in Opinion | 12 MAY 05
Featured in
Issue 91

View from the Bridge

Have Americans acquired the habit of forgetfulness so often condemned in Germans?

in Opinion | 12 MAY 05

I am back in Berlin for the first time in several years. I have complicated thoughts and feelings about the place, having grown up surrounded by refugee intellectuals – the most outspoken being Bruno Bettelheim – and listened from an early age to stories of an aunt whose youth in that city coincided with the Third Reich’s rise and fall. Her father was a Jewish doctor, spared because of his service in World War I and because the man in charge of rounding up deportees in his district was the son of a poor family he had cared for gratis. My aunt saved herself with forged papers, and ended up in the Eastern zone at the war’s end before making her perilous way through the rubble to the West and America.

Thus, even though I’ve visited the place only a few times, my experience of Berlin is less one of discovery than of uncanny recognition. Yet my historical memory is a generational as well as a cultural anomaly. Obliviousness to the past was a primary impetus behind the post-1945 German ‘miracle’. It was not until the early 1960s that pre-1945 spectres began appearing along the path of those fixated on a chimerical future without retrospection. Since then, ‘recovery’ has meant recollection as much as reconstruction.

Evidence of this is everywhere in Berlin, which is not only a showcase for late 20th-century architecture but also a far-flung museum of that century’s ideological disasters. The Jewish Museum and new Holocaust memorial are the most overtly symbolic of these. A well-preserved Socialist Realist mural near my glass-and-steel hotel on Potsdamer Platz was a more ambiguous reminder: in Walter Ulbricht’s internationalist workers’ paradise everyone, it seems, was Aryan.

Three recent exhibitions made the archaeological complexity of this project of remembering more vivid still. First was the huge Flick Collection at the Hamburger Bahnhof, where the art is all new and mostly North American but the money paying for it is old, German and tainted. Flick’s fortune derives from his industrialist grand-father, one of Hitler’s staunchest supporters and – in the form of slave labour – one of his principal beneficiaries. Back in the 1970s Hans Haacke stirred up a hornets’ nest with a work in a German museum collection that traced the provenance of a Manet painting back to a senior functionary in the Nazis’ financial bureaucracy. Now the Flick press packet contains an interview concerning the war crimes of his grandfather and the moral responsibilities of the heirs, while the exhibition featured a video monitor showing a TV broadcast on the elder Flick’s sinister career. Circumstances have changed, no matter how reluctant the admissions of those who bear the greatest moral burden.

Not far away, the banner outside a drearily East Bloc-modern building advertised ‘Stasi Exhibition!’ Inside were displays of the Communist state’s eavesdropping apparatus and case histories of their targets: all numbing proof that no society – until ours? – has ever listened in more intrusively on the lives of its citizens. The rooms were filled with well-behaved high-school students who ‘tapped’ into history via earphones. But surveying the whole affair was a uniformed guard who may well have been a low-grade Stasi functionary in his former life. My faltering request in German for copies of the various catalogues earned me a suspicious look that seemed to say, ‘This is our business, not yours’. In this case guilt and complicity are not generations away but a tense reality among current neighbours.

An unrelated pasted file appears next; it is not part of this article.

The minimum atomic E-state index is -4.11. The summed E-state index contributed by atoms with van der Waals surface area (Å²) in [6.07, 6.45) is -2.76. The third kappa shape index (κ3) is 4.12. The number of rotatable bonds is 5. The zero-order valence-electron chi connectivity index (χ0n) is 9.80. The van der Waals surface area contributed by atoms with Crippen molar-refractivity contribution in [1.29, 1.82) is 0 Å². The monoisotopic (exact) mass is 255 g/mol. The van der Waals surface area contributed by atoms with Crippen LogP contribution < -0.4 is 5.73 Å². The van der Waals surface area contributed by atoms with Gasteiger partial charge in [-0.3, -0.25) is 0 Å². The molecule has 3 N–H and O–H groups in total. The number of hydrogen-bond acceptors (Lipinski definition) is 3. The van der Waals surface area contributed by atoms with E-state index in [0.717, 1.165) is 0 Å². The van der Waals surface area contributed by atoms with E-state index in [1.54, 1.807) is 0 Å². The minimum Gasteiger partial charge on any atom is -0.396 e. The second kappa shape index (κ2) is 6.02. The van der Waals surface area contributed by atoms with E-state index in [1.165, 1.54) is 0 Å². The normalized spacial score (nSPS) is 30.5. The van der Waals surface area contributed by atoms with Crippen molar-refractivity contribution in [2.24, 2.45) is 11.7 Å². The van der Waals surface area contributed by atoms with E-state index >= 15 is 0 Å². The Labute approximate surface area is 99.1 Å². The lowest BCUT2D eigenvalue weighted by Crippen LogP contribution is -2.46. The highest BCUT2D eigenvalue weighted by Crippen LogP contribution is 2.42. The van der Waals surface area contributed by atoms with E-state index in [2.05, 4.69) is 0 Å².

Over at Kunst-Werke was the rambling ‘Regarding Terror’, a show devoted to the Red Army Faction of the 1970s. Organized in collaboration with Felix Ensslin, the son of one of the leaders of the Baader-Meinhof group, who mysteriously died in Stammheim Prison the night of 18 October 1977, it was a disjointed exercise in collective recall consisting on the one hand of period media coverage of the events, and on the other of art created in response to them. There were big names – Dennis Adams, Joseph Beuys, Dara Birnbaum, Joachim Grimonprez, Sigmar Polke, Yvonne Rainer and Gerhard Richter – and established lesser-knowns. Of the latter, Felix Droese contributed a crude attack on Richter’s Oktober cycle (1988) in the form of an anti-Richter landscape that borrowed ham-handedly from Hermann Nitsch and Anselm Kiefer to produce a polemical commemoration of select RAF victims (as if Richter had maliciously ignored them). In a more dignified manner Hans-Peter Feldmann’s photo-essay Die Toten (The Dead, 1998) served as a non-partisan obituary for the majority of those killed during the prolonged German autumn. Among the best pieces by new talents was a video showing a team of 20-somethings trying to reconstruct the Stammheim cells in plywood. At Kunst-Werke the audience consisted largely of students, but there were also a significant number of people aged over 50. The students were animated, engaged and oddly upbeat. Older visitors were subdued and tended to eye each other warily, as if to say ‘Where were you back then?’ ‘Which side were you on?’

I have only hinted at the ironies and contradictions embodied by these exhibitions because they are too numerous and subtly interwoven to address fully here. The point of mentioning them at all is this: Americans have acquired the habit of forgetfulness so often condemned in Germans, even as Germans have been forced to find ways of making art and exhibitions out of the difficult process of etching in memory the worst that can be known about their past. Once again we in the USA are making bad history, but the art we produce too rarely turns our attention to it and its cultural origins, as the Germans have so painfully learnt to do. Why? Where are our Richters, not to mention our W.G. Sebalds?